Note: As a developer, my primary responsibility is the development if the application to meet the client's expressed business needs. For multi-user environments (such as LAN's or wide area networks), I look to the client to provide network and technical support to install the application, and to support the application user community for network and hardware issues. I expect the client to deal with installing the commercial version of MS Access, and keeping up with Microsoft's interim releases of service packs. My job is to write the software; I look to the client (and most would have it no other way!) for network support issues.
Stage 5 (39 billed hours)
For a new software system, the requirements will not be completely known until the users have used it.
"requirements uncertainty principle" at pages 313-314 by Watts S. Humphrey, A Discipline for Software Engineering, (c) 1995 by Addison-Wesley Publishing Company, Inc.
During the first month of use, the system coordinator kept a list of user requests for changes and new reports. These changes were implemented in two groups during the Stage 5 follow-up. Note that in the split-mdb model (a program mdb that links to a data mdb), if the data model doesn't change (new tables, new fields, etc), then program changes can be made by the developer and the program "slip streamed" into the production environment with no downtown for the application.
Programming effort can be categorized by activity and this categorization affects the costs, schedules, and risks of developing, or modifying, custom software.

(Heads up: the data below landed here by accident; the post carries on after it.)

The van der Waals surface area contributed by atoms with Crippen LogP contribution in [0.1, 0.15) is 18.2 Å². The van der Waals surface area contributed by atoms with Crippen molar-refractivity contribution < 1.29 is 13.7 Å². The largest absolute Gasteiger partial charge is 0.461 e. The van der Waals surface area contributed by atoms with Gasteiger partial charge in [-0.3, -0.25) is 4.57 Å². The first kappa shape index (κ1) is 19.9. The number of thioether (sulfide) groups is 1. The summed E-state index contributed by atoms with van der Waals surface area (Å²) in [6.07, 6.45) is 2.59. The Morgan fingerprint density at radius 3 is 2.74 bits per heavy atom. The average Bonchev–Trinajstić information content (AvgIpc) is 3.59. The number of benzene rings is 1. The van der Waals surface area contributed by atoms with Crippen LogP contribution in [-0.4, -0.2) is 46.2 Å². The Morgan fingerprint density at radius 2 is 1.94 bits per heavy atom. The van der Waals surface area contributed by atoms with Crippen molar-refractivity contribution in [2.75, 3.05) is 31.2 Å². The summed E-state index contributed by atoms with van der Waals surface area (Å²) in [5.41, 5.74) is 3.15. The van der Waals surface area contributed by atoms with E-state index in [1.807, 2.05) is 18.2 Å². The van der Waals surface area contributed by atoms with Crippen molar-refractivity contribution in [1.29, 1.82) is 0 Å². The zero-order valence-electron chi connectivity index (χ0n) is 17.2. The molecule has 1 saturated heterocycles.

For new development, success follows a rather known path of developing a shared consensus between client and developer, distilling this to a written agreement, and proceeding only when client and developer have a clear view of the project and its goals. This consensus should include a written (summary format as a minimum) description of the system requirements, delineation of responsibilities between developer and client, and a specific agreement that changes to requirements once a project starts affects both schedule and costs.
It is an efficient development model to spread the effort over time, advancing from one stage to another only when ready. In the client information system described here, a large measure of the success was due to the pause (Stage 2) between the initial meetings and the start of programming. By conducting an internal user survey, the client was able not only to identify the necessary elements of a solution, but also to build a support base among users by involving them in setting the requirements for the new software.